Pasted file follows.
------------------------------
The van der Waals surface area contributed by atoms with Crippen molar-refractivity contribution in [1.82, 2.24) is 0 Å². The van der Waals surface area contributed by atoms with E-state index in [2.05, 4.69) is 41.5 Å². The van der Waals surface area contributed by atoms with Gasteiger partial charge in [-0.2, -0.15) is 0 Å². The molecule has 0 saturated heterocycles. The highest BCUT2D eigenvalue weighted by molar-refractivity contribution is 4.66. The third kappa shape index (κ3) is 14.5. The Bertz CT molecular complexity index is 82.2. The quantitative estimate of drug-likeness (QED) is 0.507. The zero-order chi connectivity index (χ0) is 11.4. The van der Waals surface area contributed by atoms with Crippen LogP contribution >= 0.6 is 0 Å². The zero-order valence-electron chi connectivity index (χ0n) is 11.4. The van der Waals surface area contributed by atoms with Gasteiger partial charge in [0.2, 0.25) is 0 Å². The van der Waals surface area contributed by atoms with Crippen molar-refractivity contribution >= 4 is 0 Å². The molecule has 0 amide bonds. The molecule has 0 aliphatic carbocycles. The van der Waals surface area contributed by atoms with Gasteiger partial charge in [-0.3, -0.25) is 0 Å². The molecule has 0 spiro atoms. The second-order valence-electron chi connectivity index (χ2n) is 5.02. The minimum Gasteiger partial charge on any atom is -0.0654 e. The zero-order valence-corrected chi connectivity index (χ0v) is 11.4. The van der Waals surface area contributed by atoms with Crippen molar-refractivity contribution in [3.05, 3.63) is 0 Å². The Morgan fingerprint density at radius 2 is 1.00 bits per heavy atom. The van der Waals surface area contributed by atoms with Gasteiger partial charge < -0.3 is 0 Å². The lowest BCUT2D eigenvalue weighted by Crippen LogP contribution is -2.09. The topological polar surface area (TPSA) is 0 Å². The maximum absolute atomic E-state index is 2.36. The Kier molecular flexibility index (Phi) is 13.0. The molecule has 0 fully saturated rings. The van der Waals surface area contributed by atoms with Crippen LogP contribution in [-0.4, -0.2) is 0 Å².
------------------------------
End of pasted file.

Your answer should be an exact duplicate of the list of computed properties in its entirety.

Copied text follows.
The van der Waals surface area contributed by atoms with Crippen molar-refractivity contribution in [1.82, 2.24) is 0 Å². The van der Waals surface area contributed by atoms with E-state index in [2.05, 4.69) is 41.5 Å². The van der Waals surface area contributed by atoms with Gasteiger partial charge in [-0.2, -0.15) is 0 Å². The molecule has 0 saturated heterocycles. The highest BCUT2D eigenvalue weighted by molar-refractivity contribution is 4.66. The third kappa shape index (κ3) is 14.5. The Bertz CT molecular complexity index is 82.2. The quantitative estimate of drug-likeness (QED) is 0.507. The zero-order chi connectivity index (χ0) is 11.4. The van der Waals surface area contributed by atoms with Crippen LogP contribution >= 0.6 is 0 Å². The zero-order valence-electron chi connectivity index (χ0n) is 11.4. The van der Waals surface area contributed by atoms with Gasteiger partial charge in [0.2, 0.25) is 0 Å². The van der Waals surface area contributed by atoms with Crippen molar-refractivity contribution >= 4 is 0 Å². The molecule has 0 amide bonds. The molecule has 0 aliphatic carbocycles. The van der Waals surface area contributed by atoms with Gasteiger partial charge in [-0.3, -0.25) is 0 Å². The molecule has 0 spiro atoms. The second-order valence-electron chi connectivity index (χ2n) is 5.02. The minimum Gasteiger partial charge on any atom is -0.0654 e. The zero-order valence-corrected chi connectivity index (χ0v) is 11.4. The van der Waals surface area contributed by atoms with Crippen molar-refractivity contribution in [3.05, 3.63) is 0 Å². The Morgan fingerprint density at radius 2 is 1.00 bits per heavy atom. The van der Waals surface area contributed by atoms with Gasteiger partial charge < -0.3 is 0 Å². The lowest BCUT2D eigenvalue weighted by Crippen LogP contribution is -2.09. The topological polar surface area (TPSA) is 0 Å². The maximum absolute atomic E-state index is 2.36. The Kier molecular flexibility index (Phi) is 13.0. The molecule has 0 fully saturated rings. The van der Waals surface area contributed by atoms with Crippen LogP contribution in [-0.4, -0.2) is 0 Å².